WHAT IS A SITE PLAN?
A site plan is a diagram meant to show proposed and existing improvements to a property. A site plan is important because it also includes information in regards to the physical characteristics, features, and uses of a property. The main purpose is to show the exact way the intended land use relates to the features of a parcel and its surrounding area. A site plan should show what already exists, in addition to presenting what is being proposed.
One of the most important features of a site plan is to show the relationship between what already exists, and what it is that you are planning to do. A site plan is used to ensure that local and state codes are adhered to when it comes to making changes and additions to a specific property, and are retained for historical records.
PREPARING A SITE PLAN
One of the first steps in planning a project is the development of an accurate site plan. And, to develop an accurate site plan requires a certain amount of pre-planning and information gathering. The following is a list of recommended information to obtain to assist in preparing a site plan.
- A legal description of the land on which you plan to develop.
- A record of survey or a plat map of the parcel, drawn to scale if possible.
- Permit history for affected the properties.
- The size, location, and use of all easements recorded against the property.
- Location of underground and overhead utilities. These could include sewer, water, electric, etc.
- Name and/or number of adjacent streets, roads, or highways, and location and size of the rights of way.
- Zoning. Limitations on land use, allowable uses and structures, minimum yard requirements, etc.
- Critical Areas - wetlands, rivers, creeks, streams, steep slopes, erosion or land slide hazard areas, flood zones, habitat areas, etc.
- Proposed location of new structure(s) on the property.
- Location of existing structures - above and below ground.
- Assigned physical address(es).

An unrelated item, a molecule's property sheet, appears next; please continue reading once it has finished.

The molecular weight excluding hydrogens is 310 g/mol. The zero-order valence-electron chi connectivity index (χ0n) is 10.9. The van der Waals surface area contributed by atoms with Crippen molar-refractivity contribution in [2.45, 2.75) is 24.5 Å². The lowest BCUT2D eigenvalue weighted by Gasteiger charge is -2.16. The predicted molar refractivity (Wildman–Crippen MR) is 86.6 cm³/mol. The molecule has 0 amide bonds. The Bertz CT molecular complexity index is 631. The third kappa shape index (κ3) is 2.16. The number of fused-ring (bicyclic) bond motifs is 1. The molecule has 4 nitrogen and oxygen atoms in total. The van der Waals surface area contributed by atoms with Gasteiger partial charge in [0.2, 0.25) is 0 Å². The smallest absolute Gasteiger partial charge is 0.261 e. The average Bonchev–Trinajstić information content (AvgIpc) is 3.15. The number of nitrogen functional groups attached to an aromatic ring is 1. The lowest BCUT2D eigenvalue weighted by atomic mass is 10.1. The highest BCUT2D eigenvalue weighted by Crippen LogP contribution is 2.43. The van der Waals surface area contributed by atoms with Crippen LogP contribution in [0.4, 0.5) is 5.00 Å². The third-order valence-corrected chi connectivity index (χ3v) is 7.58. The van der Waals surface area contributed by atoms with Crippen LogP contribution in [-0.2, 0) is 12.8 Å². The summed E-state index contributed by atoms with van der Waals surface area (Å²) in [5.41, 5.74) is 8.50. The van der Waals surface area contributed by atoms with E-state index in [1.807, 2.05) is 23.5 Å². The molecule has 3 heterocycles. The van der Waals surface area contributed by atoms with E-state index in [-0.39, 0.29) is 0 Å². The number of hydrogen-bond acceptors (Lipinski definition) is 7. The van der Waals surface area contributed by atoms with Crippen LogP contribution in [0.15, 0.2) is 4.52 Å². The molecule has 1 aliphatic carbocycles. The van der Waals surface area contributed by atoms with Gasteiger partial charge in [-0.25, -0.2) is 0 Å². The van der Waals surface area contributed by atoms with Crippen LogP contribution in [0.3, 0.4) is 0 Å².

CERTIFIED VS NON-CERTIFIED
A site plan may be certified or non-certified. A non-certified site plan is one that is created by a property owner, contractor, or landscaper. It is a drawing where the accuracy and dimensions are verified by the property owner. A certified site plan is one that is prepared and stamped by an architect, engineer, surveyor, or other professional. Grays Harbor County (GHC) accepts both certified and non-certified site plans.
Grays Harbor County does not provide site plan services. If a historical site plan of record exists, these may be provided upon request. Should you need assistance preparing a site plan, please contact a consultant in the private sector, a contractor, title company, architect, engineer, surveyor, etc.
SITE PLAN REQUIREMENTS
The site plan may be prepared electronically or by hand, certified or non-certified, and meet the following standards:
- North arrow.
- All property boundary lines and dimensions.
- Footprint of existing and proposed structures (example: house, barn, shop, shed, etc.) including dimensions from property lines. Label each structure.
- Easements or Rights-of-Way.
- Location of all existing and proposed utilities (well, springs, septic, drain field, reserve area, sewer lines, water lines).
- Property features including slopes, streams, ravines, wetlands, rivers, etc.
- Arrows showing direction of slope(s). Assume an elevation of 100 feet at one lot corner and indicate the other lot corner elevations to it.
- Areas to be cleared, graded, excavated, or otherwise disturbed.
SITE PLAN EXAMPLES
|ACREAGE PARCELS||PLATTED PARCELS|
- Blank Site Plan
- Permit History Search
- Parcel Search
- Recorded Documents Search
- Property Development Process
- Critical Areas
- Apply Now!
- Map Services
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Grays Harbor County
Planning and Building Division